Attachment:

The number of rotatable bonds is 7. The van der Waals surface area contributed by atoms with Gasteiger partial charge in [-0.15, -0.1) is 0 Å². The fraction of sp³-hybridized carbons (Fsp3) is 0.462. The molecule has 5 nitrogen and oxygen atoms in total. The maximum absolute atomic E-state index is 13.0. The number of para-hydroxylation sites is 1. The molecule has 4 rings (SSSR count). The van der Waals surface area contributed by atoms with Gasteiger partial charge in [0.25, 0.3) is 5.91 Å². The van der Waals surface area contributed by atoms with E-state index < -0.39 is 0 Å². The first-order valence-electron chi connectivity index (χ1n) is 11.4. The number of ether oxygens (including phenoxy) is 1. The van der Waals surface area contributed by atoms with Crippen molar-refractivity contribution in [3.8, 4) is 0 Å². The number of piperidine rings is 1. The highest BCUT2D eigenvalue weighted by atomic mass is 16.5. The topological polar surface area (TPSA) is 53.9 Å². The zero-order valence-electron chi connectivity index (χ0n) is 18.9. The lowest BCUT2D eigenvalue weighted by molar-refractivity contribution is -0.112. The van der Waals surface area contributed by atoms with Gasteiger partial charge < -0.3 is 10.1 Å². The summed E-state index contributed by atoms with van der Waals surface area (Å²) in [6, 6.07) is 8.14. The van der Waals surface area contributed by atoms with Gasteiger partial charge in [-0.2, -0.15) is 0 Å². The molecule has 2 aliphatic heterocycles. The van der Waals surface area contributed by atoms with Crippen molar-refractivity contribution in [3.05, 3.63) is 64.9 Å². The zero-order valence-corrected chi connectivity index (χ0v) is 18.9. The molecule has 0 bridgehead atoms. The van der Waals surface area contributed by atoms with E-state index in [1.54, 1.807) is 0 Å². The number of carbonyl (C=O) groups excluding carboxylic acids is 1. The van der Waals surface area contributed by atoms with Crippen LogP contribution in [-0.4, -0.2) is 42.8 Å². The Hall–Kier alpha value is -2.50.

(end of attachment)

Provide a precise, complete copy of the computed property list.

The number of rotatable bonds is 7. The van der Waals surface area contributed by atoms with Gasteiger partial charge in [-0.15, -0.1) is 0 Å². The fraction of sp³-hybridized carbons (Fsp3) is 0.462. The molecule has 5 nitrogen and oxygen atoms in total. The maximum absolute atomic E-state index is 13.0. The number of para-hydroxylation sites is 1. The molecule has 4 rings (SSSR count). The van der Waals surface area contributed by atoms with Gasteiger partial charge in [0.25, 0.3) is 5.91 Å². The van der Waals surface area contributed by atoms with E-state index < -0.39 is 0 Å². The first-order valence-electron chi connectivity index (χ1n) is 11.4. The number of ether oxygens (including phenoxy) is 1. The van der Waals surface area contributed by atoms with Crippen molar-refractivity contribution in [3.8, 4) is 0 Å². The number of piperidine rings is 1. The highest BCUT2D eigenvalue weighted by atomic mass is 16.5. The topological polar surface area (TPSA) is 53.9 Å². The zero-order valence-electron chi connectivity index (χ0n) is 18.9. The lowest BCUT2D eigenvalue weighted by molar-refractivity contribution is -0.112. The van der Waals surface area contributed by atoms with Gasteiger partial charge < -0.3 is 10.1 Å². The summed E-state index contributed by atoms with van der Waals surface area (Å²) in [6, 6.07) is 8.14. The van der Waals surface area contributed by atoms with Gasteiger partial charge in [-0.2, -0.15) is 0 Å². The molecule has 2 aliphatic heterocycles. The van der Waals surface area contributed by atoms with Crippen molar-refractivity contribution in [3.05, 3.63) is 64.9 Å². The zero-order valence-corrected chi connectivity index (χ0v) is 18.9. The molecule has 0 bridgehead atoms. The van der Waals surface area contributed by atoms with E-state index in [1.54, 1.807) is 0 Å². The number of carbonyl (C=O) groups excluding carboxylic acids is 1. The van der Waals surface area contributed by atoms with Crippen LogP contribution in [-0.4, -0.2) is 42.8 Å². The Hall–Kier alpha value is -2.50.